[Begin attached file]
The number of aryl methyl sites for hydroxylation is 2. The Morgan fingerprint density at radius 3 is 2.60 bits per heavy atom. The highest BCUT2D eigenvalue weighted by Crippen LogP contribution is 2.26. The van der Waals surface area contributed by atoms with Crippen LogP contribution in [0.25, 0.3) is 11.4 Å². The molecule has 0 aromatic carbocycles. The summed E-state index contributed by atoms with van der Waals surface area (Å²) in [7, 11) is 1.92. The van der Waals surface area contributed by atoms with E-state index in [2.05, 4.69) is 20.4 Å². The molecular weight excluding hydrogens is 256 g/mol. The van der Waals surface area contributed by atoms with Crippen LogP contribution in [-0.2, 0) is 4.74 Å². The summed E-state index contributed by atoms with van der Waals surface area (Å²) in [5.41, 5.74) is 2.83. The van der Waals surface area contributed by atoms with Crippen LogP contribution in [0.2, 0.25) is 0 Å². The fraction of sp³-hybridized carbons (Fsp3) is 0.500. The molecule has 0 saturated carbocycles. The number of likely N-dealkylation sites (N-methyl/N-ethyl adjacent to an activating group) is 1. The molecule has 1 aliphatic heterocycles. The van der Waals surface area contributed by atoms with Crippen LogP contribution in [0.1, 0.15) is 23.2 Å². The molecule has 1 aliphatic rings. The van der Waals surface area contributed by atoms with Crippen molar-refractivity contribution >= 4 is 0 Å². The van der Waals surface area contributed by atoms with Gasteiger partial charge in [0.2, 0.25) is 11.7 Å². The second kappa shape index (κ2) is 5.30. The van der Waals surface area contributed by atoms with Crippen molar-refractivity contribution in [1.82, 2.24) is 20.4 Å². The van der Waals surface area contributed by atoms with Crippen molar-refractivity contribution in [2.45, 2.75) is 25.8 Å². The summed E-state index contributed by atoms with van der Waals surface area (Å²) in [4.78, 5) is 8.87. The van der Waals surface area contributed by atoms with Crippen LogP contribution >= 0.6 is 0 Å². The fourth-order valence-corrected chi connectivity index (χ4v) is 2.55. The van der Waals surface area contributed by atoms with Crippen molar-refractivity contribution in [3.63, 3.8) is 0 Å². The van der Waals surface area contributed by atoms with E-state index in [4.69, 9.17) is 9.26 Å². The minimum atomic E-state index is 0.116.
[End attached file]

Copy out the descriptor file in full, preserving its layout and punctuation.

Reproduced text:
The number of aryl methyl sites for hydroxylation is 2. The Morgan fingerprint density at radius 3 is 2.60 bits per heavy atom. The highest BCUT2D eigenvalue weighted by Crippen LogP contribution is 2.26. The van der Waals surface area contributed by atoms with Crippen LogP contribution in [0.25, 0.3) is 11.4 Å². The molecule has 0 aromatic carbocycles. The summed E-state index contributed by atoms with van der Waals surface area (Å²) in [7, 11) is 1.92. The van der Waals surface area contributed by atoms with E-state index in [2.05, 4.69) is 20.4 Å². The molecular weight excluding hydrogens is 256 g/mol. The van der Waals surface area contributed by atoms with Crippen LogP contribution in [-0.2, 0) is 4.74 Å². The summed E-state index contributed by atoms with van der Waals surface area (Å²) in [5.41, 5.74) is 2.83. The van der Waals surface area contributed by atoms with Crippen LogP contribution in [0.2, 0.25) is 0 Å². The fraction of sp³-hybridized carbons (Fsp3) is 0.500. The molecule has 0 saturated carbocycles. The number of likely N-dealkylation sites (N-methyl/N-ethyl adjacent to an activating group) is 1. The molecule has 1 aliphatic heterocycles. The van der Waals surface area contributed by atoms with Crippen LogP contribution in [0.1, 0.15) is 23.2 Å². The molecule has 1 aliphatic rings. The van der Waals surface area contributed by atoms with Crippen molar-refractivity contribution >= 4 is 0 Å². The van der Waals surface area contributed by atoms with Gasteiger partial charge in [0.2, 0.25) is 11.7 Å². The second kappa shape index (κ2) is 5.30. The van der Waals surface area contributed by atoms with Crippen molar-refractivity contribution in [1.82, 2.24) is 20.4 Å². The van der Waals surface area contributed by atoms with Crippen molar-refractivity contribution in [2.45, 2.75) is 25.8 Å². The summed E-state index contributed by atoms with van der Waals surface area (Å²) in [4.78, 5) is 8.87. The van der Waals surface area contributed by atoms with Crippen LogP contribution >= 0.6 is 0 Å². The fourth-order valence-corrected chi connectivity index (χ4v) is 2.55. The van der Waals surface area contributed by atoms with Crippen molar-refractivity contribution in [3.63, 3.8) is 0 Å². The van der Waals surface area contributed by atoms with E-state index in [4.69, 9.17) is 9.26 Å². The minimum atomic E-state index is 0.116.